Last December through March, Mapbox sponsored an intern through the Outreachy program to work with the Humanitarian OpenStreetMap Team (HOT) on redesigning their website. Outreachy organizes internships specifically for underrepresented groups within the free and open source software (FOSS) community, bringing together enthusiastic newcomers and experienced FOSS contributors, like HOT.

Mapbox already has a long history of commitment to HOT's mission: we participate in crisis mapping, provide imagery, and contribute funding. Our choice to sponsor their website redesign project reflects our enthusiasm for supporting all aspects of their operations, as well as their diversity efforts.

I've been a fly on the wall these last few months, observing graphic design intern Moriah Ellig, web development lead Felix Delattre and the rest of their team work collaborate on this project. We've invited Moriah to share some thoughts on her internship:

Before becoming an Outreachy intern, I had only been a passive participant in FOSS communities – using tools and software, reading forums, and quietly learning how to be a web designer. I was immediately welcomed by the HOT community, and that inclusion and support has been so important to me as I venture outside of my comfort zone. FOSS is built around sharing, and being open about my challenges throughout the internship allowed the community and my mentors to encourage and assist me instead of floundering on my own.

One of the more challenging aspects of the redesign was understanding the various goals and groups that comprise the HOT community. I learned how important it is to ask questions about the purpose of the content, because any confusion or lack of clarity will show up as messiness in the design.

The website is HOT’s public face as well as the common gathering place for HOT information, so it needs to be both engaging and accurately represent the variety of HOT’s activities. The new site showcases the breadth of work that HOT volunteers are doing, and emphasizes the variety of ways new volunteers can get involved. Mobile devices were taken into consideration resulting in a responsive design that will make HOT’s site easier to use on smaller screens, an increasingly significant visitor demographic. The redesign meets the initial goals we set for the project, so I’m very excited to see it in action.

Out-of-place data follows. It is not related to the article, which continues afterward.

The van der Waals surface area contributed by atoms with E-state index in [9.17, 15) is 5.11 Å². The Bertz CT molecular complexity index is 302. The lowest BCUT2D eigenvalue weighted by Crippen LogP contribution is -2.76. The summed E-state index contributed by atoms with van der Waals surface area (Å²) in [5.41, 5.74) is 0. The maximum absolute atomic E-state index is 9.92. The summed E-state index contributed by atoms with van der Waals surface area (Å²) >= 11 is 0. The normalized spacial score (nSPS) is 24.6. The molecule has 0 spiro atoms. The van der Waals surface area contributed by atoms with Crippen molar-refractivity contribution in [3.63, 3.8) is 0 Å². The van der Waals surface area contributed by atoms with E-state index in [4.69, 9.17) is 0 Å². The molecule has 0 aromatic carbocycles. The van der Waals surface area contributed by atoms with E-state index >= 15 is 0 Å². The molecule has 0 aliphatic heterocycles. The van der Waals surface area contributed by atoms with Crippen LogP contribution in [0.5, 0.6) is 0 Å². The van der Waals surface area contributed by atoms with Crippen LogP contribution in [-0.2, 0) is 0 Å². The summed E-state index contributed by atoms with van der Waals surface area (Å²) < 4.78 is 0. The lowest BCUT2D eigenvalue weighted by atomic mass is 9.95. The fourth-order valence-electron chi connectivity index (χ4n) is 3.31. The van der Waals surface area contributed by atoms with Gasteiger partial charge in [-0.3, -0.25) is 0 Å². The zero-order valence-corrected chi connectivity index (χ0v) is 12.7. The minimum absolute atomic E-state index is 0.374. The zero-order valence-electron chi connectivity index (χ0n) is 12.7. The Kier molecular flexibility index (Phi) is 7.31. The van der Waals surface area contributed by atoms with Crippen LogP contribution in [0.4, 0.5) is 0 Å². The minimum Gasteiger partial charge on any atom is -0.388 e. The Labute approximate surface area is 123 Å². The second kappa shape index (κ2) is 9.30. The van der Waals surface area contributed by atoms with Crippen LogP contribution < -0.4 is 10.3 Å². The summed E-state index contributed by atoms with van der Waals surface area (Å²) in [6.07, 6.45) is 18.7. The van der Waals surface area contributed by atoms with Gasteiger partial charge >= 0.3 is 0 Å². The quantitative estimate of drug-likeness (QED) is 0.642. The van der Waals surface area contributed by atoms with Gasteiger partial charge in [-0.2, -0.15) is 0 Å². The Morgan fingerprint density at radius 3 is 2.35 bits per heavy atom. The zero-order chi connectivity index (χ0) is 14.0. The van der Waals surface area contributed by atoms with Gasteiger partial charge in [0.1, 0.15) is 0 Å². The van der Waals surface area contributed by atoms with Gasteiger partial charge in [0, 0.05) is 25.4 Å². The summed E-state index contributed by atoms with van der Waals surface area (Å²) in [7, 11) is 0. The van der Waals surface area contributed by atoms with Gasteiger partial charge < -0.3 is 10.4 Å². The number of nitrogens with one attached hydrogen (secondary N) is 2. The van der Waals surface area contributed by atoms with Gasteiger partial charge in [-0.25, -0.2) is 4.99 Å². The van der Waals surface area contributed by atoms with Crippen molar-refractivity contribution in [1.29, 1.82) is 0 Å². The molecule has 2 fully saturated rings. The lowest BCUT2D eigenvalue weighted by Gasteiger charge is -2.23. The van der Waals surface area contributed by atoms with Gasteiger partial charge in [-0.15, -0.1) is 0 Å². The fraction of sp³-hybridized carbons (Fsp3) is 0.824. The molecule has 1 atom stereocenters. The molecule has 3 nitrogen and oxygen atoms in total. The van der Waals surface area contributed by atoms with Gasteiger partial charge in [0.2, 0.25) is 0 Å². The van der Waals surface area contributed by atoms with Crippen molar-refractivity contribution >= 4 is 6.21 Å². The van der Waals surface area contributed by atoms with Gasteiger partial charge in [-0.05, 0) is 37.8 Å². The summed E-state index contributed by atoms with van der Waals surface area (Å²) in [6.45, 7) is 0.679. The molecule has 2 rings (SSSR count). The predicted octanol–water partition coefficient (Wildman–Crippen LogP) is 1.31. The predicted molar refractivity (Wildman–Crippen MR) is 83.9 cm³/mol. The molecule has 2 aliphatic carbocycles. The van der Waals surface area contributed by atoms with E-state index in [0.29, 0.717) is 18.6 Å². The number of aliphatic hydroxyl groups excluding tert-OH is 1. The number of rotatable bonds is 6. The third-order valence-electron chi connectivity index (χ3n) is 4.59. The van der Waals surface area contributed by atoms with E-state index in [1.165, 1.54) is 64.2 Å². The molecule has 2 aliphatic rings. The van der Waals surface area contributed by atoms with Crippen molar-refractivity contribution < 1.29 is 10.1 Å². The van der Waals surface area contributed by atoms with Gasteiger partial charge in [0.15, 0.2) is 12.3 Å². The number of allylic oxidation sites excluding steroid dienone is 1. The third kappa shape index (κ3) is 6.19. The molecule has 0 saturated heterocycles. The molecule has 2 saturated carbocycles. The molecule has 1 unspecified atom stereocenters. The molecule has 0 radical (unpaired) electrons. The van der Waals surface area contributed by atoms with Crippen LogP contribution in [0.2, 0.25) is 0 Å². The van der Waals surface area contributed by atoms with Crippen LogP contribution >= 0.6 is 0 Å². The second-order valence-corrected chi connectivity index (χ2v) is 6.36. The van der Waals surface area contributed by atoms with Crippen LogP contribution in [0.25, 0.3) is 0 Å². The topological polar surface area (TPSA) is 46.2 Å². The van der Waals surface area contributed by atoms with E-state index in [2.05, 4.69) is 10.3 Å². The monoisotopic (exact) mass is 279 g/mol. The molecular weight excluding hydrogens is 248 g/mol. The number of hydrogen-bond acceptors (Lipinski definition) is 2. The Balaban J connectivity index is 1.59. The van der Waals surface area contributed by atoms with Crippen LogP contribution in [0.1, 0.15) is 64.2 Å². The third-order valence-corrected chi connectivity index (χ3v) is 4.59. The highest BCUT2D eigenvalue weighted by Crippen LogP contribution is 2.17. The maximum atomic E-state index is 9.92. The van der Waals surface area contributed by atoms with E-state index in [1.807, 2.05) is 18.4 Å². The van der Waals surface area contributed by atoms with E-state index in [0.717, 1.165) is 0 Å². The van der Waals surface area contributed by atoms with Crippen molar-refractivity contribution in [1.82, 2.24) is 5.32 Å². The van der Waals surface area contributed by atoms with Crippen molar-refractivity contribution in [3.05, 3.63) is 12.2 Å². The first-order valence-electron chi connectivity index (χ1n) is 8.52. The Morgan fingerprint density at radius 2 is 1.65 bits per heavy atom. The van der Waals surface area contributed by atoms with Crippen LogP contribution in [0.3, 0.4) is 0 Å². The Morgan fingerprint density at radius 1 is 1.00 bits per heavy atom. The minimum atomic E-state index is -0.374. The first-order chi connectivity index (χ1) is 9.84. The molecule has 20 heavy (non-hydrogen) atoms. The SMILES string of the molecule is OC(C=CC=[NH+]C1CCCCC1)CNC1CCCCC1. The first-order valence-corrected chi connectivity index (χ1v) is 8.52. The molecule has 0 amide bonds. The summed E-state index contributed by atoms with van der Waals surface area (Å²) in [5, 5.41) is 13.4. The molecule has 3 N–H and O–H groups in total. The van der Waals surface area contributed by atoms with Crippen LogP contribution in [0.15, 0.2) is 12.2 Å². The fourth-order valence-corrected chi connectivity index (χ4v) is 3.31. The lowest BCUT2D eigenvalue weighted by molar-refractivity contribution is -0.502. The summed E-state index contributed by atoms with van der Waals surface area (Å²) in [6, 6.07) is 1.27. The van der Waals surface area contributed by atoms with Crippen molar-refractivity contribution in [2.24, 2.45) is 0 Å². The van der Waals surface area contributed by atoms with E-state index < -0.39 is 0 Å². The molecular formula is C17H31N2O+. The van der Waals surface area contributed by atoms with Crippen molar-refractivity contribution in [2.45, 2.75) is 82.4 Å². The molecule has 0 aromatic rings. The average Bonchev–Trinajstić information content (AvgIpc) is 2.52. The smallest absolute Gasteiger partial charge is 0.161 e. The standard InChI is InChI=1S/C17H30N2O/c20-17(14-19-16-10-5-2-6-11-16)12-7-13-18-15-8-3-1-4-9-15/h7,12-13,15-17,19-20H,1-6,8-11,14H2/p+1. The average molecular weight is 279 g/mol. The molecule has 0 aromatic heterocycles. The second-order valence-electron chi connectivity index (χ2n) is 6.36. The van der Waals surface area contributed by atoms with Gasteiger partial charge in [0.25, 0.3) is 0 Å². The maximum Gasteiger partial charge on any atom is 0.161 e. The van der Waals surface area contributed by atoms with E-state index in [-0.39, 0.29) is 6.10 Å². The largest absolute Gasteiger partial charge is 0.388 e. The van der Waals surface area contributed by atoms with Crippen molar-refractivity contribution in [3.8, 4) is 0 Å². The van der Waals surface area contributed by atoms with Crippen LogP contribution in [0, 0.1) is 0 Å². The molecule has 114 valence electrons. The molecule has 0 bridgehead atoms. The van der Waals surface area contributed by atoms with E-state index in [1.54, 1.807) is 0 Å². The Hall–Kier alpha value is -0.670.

HOT's homepage, before and after.

I have had great help from my mentor, Felix Delattre, as well as graphic design guru Katja Ulbert. They have generously shared their time and expertise with me throughout the project, and enthusiastically supported my first contribution to the FOSS world.

Working with HOT gave me insights into some of the ways in which technology can be leveraged to improve lives. My Outreachy internship with HOT significantly increased my confidence in my ability to contribute to FOSS projects, and I want to keep up the momentum. I recently participated in my first hackathon, a local “civic” hackathon, and you will find me exploring other ways FOSS can be used to assist with people-oriented problems!

Read more about HOT's website redesign process, and check out the newly-launched hotosm.org!